Tide pools along the coast of central and northern California are filling up with inch-long, pink Hopkins’ rose nudibranch—a sea slug whose vivid coloring gives it a kind of punk rock appeal.
Scientists are logging dozens of the creatures per square meter, says the University of California, Santa Cruz. The sea slugs, common to the waters of southern California, have not been seen in such numbers in the colder reaches of the state since 1998.
That was when the last big El Nino events contributed to “periods of warmer-than-usual ocean water and heavy rains,” explains Science Codex. But there’s been only weak El Niño effects recently, and only a 50-60 percent chance of related conditions occurring in 2015. So what’s causing the slew of slugs?
According to UC-Santa Cruz , the population boom is reminiscent of one that hit California in 1977:
That bloom was also during a weak El Niño, but it happened to coincide with a major climate shift in the eastern Pacific Ocean known as the Pacific Decadal Oscillation. That shift marked the beginning of more than two decades of coastal water temperatures that were elevated compared to the preceding 30 years, triggering range shifts in numerous coastal species, including gastropods, barnacles, fish, and dolphins.
Today's warmer ocean temperatures can be blamed, according to the Santa Cruz Sentinel, on rare wind patterns: they aren’t blowing away warmer surface water, and that encourages colder, deeper water to rise up.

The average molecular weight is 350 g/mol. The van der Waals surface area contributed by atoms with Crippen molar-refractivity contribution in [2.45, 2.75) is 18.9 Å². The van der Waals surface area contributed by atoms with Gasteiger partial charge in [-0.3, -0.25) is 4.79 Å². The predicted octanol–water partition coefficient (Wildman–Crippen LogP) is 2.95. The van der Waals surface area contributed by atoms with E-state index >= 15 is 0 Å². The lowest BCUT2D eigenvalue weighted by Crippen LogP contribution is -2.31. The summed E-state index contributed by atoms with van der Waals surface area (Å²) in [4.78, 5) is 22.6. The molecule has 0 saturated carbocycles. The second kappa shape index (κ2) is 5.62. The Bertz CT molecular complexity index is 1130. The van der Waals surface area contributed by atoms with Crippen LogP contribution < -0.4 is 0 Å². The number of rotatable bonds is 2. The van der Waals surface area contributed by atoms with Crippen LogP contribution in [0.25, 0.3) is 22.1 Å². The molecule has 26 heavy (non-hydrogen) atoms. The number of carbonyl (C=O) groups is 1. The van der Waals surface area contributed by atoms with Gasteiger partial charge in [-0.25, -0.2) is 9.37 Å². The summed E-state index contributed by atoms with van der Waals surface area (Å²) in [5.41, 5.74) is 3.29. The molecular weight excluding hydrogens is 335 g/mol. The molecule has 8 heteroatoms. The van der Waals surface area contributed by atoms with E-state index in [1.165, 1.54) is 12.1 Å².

Scientists aren’t completely sure of what is causing the change in weather and ocean patterns, though, nor how long it could last. As John Pearse, ecology and evolutionary biology professor at UC Santa Cruz, told the Sentinel, “We have no idea whether this is part of the ongoing oscillation back and forth or if it’s perturbed by global warming; probably both.”
Rising temperatures are bringing other usually southern animals to California’s northern shorelines—in the fall, an endangered green sea turtle was spotted near San Francisco. Yet, experts like Dr. Terry Gosliner of the California Academy of Science caution that while visitors like pink sea slugs are nice to look at, they may have dire implications for wider ocean life. He tells Science Codex, "Our current climate conditions are great for some of my favorite slugs, but we can't ignore that warming seas mean less food for sea birds, and adverse impacts for all marine ecosystems. California's unique marine life can't always adapt to so much instability.